Are you con­fi­dent when it comes to spot­ting fake news? Accord­ing to a new study, almost every­one is – and this con­fi­dence means they have no prob­lems in chang­ing their social media activ­i­ty as the 2020 elec­tions loom.

Data from B2B mar­ket­ing and research firm Clutch has found that 97% of the more than 500 US-based social media users polled said they were con­fi­dent in their abil­i­ty to recog­nise fake news on social media.

Face­book is the most fre­quent plat­form for mis­in­for­ma­tion, with more than two thirds (70%) of respon­dents say­ing they had seen fake news there in the past month. This com­pares with Twit­ter, for whom more than half (54%) have seen fak­ery, YouTube (47%), Red­dit (43%) and Insta­gram (40%). As a result, only 1% of respon­dents said they would can­cel their Face­book accounts as a result of fake news.

Yet the report explored how deep­fakes were rep­re­sent­ing a more sophis­ti­cat­ed threat to fake news spot­ters. A report ear­li­er this month from the NYU Stern Cen­ter for Busi­ness and Human Rights pre­dict­ed, among eight prog­nos­ti­ca­tions, that deep­fakes ‘will be deployed to por­tray can­di­dates say­ing and doing things they nev­er said or did’. The report rec­om­mend­ed social media com­pa­nies improve their AI-screen­ing tech­nol­o­gy, enhance human review, and remove deep­fakes before they can do too much dam­age.

“[Worst case sce­nar­ios include] polit­i­cal insta­bil­i­ty and chaos as a result of loss [of] faith in any media and the con­fu­sion about basic real­i­ty and a sense that truth is just your opin­ion,” said Aaron Law­son, assis­tant direc­tor of SRI International’s speech tech­nol­o­gy and research lab­o­ra­to­ry.

“It is like­ly peo­ple will sim­ply learn to ignore images, video, or audio that they don’t already agree with based on the assump­tion that it has been faked,” he added.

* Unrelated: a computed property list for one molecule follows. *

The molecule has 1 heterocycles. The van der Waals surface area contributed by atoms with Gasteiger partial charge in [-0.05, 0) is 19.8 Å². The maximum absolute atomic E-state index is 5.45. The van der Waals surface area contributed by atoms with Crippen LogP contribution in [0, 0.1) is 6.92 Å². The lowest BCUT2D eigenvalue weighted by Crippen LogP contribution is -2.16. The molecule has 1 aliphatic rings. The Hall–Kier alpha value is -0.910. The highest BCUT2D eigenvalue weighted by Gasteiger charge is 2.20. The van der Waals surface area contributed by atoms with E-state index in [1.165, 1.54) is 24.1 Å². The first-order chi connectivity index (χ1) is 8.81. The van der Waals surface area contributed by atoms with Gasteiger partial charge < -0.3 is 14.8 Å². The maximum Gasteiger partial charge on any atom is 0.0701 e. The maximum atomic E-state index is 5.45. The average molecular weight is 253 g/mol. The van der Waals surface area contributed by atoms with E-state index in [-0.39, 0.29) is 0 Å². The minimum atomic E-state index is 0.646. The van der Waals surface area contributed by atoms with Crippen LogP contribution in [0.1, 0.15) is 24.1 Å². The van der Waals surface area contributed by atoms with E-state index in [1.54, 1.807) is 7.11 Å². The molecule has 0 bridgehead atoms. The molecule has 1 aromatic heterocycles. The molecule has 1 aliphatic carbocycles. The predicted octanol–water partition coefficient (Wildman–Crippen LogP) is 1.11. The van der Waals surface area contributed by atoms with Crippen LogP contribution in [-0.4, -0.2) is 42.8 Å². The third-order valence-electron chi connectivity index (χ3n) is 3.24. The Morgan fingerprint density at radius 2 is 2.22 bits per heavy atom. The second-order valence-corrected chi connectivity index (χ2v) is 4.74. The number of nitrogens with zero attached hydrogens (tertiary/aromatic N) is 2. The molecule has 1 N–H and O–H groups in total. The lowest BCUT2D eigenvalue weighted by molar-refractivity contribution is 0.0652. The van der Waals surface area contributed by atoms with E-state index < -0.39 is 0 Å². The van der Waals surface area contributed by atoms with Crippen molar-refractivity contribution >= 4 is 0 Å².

This was part of the report’s over­all con­clu­sion. “Peo­ple should be scep­ti­cal of what they see on social media, includ­ing sto­ries and adver­tise­ments,” the report said. “Social media and dig­i­tal mar­keters and busi­ness­es that use social media ads should be aware of what red flags con­sumers look for to deter­mine if what they’re see­ing on social media is trust­wor­thy.”

Per­haps the one area of agree­ment was that fake news was a bi-par­ti­san issue. The vast major­i­ty of con­ser­v­a­tives (94%), mod­er­ates (94%) and lib­er­als (92%) all agreed in this instance. A study in April from the Uni­ver­si­ty of Mis­souri argued that polit­i­cal mod­er­ates on Twit­ter were ‘los­ing their voic­es’. Michael Kear­ney, an assis­tant pro­fes­sor at the Mis­souri School of Jour­nal­ism, cre­at­ed soft­ware to exam­ine the user net­works of 3,000 ran­dom fol­low­ers of well-known accounts.

“We are not nec­es­sar­i­ly get­ting far­ther and far­ther apart – it’s just the peo­ple in the mid­dle are becom­ing more qui­et and with­drawn,” said Kear­ney.

You can read the full Clutch study here.

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